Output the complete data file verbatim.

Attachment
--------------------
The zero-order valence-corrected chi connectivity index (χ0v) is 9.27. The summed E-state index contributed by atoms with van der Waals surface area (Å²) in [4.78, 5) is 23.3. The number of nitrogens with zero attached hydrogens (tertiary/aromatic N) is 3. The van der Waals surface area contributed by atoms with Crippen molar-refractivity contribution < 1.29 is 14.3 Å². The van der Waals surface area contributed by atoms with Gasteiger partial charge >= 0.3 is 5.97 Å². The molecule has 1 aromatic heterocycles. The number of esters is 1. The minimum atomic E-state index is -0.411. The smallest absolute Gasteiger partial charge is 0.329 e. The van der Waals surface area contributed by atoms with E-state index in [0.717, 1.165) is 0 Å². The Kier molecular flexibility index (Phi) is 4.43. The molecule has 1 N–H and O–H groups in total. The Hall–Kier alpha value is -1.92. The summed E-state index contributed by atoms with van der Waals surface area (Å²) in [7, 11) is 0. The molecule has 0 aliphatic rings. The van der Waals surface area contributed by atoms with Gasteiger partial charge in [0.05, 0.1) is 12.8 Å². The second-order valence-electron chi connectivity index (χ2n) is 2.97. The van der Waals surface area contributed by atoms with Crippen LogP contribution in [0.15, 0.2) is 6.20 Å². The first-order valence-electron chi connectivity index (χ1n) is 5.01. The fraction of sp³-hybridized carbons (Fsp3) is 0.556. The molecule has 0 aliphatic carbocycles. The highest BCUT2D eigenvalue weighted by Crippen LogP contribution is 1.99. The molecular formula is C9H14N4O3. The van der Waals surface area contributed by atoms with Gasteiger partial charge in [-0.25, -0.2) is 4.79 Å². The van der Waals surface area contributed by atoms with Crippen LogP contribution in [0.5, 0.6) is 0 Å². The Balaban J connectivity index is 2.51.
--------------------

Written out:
The zero-order valence-corrected chi connectivity index (χ0v) is 9.27. The summed E-state index contributed by atoms with van der Waals surface area (Å²) in [4.78, 5) is 23.3. The number of nitrogens with zero attached hydrogens (tertiary/aromatic N) is 3. The van der Waals surface area contributed by atoms with Crippen molar-refractivity contribution < 1.29 is 14.3 Å². The van der Waals surface area contributed by atoms with Gasteiger partial charge >= 0.3 is 5.97 Å². The molecule has 1 aromatic heterocycles. The number of esters is 1. The minimum atomic E-state index is -0.411. The smallest absolute Gasteiger partial charge is 0.329 e. The van der Waals surface area contributed by atoms with E-state index in [0.717, 1.165) is 0 Å². The Kier molecular flexibility index (Phi) is 4.43. The molecule has 1 N–H and O–H groups in total. The Hall–Kier alpha value is -1.92. The summed E-state index contributed by atoms with van der Waals surface area (Å²) in [7, 11) is 0. The molecule has 0 aliphatic rings. The van der Waals surface area contributed by atoms with Gasteiger partial charge in [0.05, 0.1) is 12.8 Å². The second-order valence-electron chi connectivity index (χ2n) is 2.97. The van der Waals surface area contributed by atoms with Crippen LogP contribution in [0.15, 0.2) is 6.20 Å². The first-order valence-electron chi connectivity index (χ1n) is 5.01. The fraction of sp³-hybridized carbons (Fsp3) is 0.556. The molecule has 0 aliphatic carbocycles. The highest BCUT2D eigenvalue weighted by Crippen LogP contribution is 1.99. The molecular formula is C9H14N4O3. The van der Waals surface area contributed by atoms with Gasteiger partial charge in [-0.25, -0.2) is 4.79 Å². The van der Waals surface area contributed by atoms with Crippen LogP contribution in [0.5, 0.6) is 0 Å². The Balaban J connectivity index is 2.51.